Urgent Partnership Voting Review Required Following Young Farmers’ Clarification
Posted On May 19, 2015 By mhauk
Partnerships hoping to benefit from Young Farmers payments will need to produce evidence of voting rights by mid-June – or risk missing out on around £1800 a year.
While the position of limited companies is clear regarding such payments under Defra’s new Single Farm Payment Scheme, there has been confusion over the entitlement for partnerships, the most popular legal entity for family farms.
David Missen, head of the Agriculture Sector at MHA, the UK-wide association of accountancy and business advisory firms, comments: “Defra has at last published the definition of a ‘Young Farmer’ for the purposes of claiming the enhanced level of business payments in 2015 and subsequent years. And while the announcement brings clarity to those accountants and solicitors who will need to certify eligibility, the onus is now on farming partnerships to produce the required evidence or create a formal voting agreement in just a few weeks.”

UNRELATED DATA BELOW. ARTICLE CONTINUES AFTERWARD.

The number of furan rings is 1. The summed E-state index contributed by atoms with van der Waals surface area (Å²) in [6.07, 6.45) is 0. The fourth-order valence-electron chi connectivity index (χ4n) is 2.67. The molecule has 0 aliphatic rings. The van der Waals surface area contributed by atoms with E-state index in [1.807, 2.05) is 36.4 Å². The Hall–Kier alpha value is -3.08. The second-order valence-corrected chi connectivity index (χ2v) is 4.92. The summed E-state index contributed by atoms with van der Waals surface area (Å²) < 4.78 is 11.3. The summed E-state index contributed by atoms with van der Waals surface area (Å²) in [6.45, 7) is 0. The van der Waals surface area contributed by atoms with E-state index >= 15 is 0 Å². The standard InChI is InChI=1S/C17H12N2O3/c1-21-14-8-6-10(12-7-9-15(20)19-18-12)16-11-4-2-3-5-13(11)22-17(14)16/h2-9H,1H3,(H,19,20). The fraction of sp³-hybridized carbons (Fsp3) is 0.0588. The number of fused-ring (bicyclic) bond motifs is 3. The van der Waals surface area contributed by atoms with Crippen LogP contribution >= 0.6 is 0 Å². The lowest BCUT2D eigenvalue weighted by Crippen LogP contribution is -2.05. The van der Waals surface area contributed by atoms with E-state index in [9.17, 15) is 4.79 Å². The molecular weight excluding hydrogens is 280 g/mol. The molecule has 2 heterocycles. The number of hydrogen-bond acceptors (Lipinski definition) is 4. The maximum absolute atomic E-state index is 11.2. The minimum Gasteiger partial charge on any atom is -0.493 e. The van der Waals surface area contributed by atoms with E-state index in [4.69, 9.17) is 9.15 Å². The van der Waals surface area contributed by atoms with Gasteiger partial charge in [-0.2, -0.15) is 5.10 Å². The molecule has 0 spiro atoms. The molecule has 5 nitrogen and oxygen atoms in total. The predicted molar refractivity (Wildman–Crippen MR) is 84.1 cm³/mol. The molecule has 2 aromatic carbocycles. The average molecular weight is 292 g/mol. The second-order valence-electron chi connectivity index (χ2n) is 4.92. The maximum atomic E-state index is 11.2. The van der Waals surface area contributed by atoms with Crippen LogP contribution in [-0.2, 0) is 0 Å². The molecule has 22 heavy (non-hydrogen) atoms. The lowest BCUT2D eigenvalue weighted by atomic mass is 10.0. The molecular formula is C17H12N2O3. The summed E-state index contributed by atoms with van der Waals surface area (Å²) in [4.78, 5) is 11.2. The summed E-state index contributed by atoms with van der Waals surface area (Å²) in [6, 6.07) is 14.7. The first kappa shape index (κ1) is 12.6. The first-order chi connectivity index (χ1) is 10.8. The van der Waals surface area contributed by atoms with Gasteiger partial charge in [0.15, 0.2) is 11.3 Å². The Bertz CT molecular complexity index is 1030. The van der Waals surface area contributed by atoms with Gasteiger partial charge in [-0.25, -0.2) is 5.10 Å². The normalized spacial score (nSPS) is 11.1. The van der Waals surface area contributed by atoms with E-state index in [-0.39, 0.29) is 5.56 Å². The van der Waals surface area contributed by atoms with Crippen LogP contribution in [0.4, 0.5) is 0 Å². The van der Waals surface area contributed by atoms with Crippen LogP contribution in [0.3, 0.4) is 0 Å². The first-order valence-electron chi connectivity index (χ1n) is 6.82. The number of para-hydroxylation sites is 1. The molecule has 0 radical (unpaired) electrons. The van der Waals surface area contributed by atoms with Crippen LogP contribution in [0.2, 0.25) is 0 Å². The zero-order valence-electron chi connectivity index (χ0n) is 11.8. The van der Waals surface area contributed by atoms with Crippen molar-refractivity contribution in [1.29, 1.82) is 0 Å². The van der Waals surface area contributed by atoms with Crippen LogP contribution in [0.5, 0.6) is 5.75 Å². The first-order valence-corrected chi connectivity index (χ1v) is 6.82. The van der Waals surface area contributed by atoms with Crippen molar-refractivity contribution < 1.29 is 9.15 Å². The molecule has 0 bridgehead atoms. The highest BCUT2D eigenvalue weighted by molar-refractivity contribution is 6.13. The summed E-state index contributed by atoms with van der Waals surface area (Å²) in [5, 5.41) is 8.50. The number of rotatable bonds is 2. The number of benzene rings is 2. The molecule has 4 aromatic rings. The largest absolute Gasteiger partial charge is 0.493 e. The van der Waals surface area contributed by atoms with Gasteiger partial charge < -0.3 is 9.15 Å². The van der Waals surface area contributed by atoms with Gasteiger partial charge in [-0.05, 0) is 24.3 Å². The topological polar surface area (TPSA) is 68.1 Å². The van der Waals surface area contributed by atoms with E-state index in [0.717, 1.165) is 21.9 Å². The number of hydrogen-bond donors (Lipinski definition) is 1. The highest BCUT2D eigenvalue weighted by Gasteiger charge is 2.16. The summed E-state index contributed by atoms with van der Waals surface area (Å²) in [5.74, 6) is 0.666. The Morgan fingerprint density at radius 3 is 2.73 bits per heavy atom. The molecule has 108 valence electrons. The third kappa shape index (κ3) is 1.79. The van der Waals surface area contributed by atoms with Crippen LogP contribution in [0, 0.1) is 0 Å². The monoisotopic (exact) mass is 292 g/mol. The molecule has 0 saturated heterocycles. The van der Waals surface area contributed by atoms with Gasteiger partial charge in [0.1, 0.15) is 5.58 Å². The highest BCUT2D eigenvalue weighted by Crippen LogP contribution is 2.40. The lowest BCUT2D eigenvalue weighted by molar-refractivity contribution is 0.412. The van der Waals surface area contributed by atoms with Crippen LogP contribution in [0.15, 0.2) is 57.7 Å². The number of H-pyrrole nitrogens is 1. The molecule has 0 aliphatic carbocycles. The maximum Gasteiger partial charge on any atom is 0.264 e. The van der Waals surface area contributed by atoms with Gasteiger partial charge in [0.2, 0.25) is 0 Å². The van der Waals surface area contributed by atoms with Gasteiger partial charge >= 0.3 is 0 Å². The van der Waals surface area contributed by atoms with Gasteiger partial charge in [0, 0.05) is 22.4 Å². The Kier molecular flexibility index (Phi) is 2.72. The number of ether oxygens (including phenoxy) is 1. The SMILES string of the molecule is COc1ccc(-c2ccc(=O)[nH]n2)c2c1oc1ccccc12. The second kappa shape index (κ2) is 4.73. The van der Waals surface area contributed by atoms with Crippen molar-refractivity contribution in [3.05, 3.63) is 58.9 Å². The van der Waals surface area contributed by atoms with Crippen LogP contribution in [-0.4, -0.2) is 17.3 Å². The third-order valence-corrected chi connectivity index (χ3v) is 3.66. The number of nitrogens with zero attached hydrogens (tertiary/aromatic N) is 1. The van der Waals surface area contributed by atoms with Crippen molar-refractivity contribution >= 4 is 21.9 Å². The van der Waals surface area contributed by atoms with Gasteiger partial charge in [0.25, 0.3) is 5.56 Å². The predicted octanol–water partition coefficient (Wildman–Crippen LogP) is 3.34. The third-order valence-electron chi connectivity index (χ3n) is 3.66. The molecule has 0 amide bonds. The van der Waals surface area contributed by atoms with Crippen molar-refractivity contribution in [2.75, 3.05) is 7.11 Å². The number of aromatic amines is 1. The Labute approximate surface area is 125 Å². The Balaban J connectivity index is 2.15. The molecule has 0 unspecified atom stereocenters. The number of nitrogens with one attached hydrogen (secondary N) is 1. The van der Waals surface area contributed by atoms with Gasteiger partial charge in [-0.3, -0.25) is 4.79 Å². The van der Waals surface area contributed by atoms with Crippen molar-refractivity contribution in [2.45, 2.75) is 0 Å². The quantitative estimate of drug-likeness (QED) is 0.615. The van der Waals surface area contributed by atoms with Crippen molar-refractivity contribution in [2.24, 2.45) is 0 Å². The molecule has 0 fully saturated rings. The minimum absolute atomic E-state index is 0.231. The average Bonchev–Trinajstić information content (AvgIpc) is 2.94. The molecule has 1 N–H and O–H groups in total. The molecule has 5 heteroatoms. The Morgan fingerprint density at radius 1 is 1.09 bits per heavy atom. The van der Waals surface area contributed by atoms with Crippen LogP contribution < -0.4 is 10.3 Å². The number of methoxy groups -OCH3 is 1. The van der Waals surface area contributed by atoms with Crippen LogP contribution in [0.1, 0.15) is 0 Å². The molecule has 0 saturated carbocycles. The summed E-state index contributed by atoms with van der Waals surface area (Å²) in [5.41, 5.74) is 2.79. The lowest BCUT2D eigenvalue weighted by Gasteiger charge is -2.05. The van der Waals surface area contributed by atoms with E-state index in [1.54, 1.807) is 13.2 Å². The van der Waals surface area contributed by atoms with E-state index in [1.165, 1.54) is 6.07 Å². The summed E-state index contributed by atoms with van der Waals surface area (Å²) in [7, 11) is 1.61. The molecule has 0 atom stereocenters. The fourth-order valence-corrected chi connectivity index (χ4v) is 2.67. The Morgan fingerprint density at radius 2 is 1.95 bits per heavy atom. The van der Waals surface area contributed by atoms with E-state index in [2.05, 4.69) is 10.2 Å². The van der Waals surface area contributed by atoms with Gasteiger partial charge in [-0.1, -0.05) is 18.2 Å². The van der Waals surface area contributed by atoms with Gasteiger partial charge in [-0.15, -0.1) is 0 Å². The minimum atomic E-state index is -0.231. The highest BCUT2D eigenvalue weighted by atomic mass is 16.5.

The uncertainty around the payments hinges over the definition of ‘control’ in the context of a partnership. The announcement last Friday (May 15) confirmed that the additional payment can be claimed where the young farmer, who must be no more than 40 years of age, demonstrates genuine control over key decisions, either by proving more than 50% ownership share, more than 50% profit share or more than 50% voting share.
A young farmer who doesn’t meet the required criteria on their own, could still claim the payment but will need a formal agreement with one or other partners that guarantees a voting majority. There is no need for any such agreement in businesses where two or more young farmers have a majority interest.
“The maximum annual payment is likely to be around £1800 for a five year period but partnerships need to act now to conduct an urgent review of their arrangements and potentially put a voting agreement in place in order to qualify…or else risk missing out,” says David Missen.
To meet the eligibility criteria of the Young Farmers’ Scheme, applicants must be head of a new agricultural holding or have already set up a holding during the five years preceding the first submission of an application under the Basic Payment Scheme.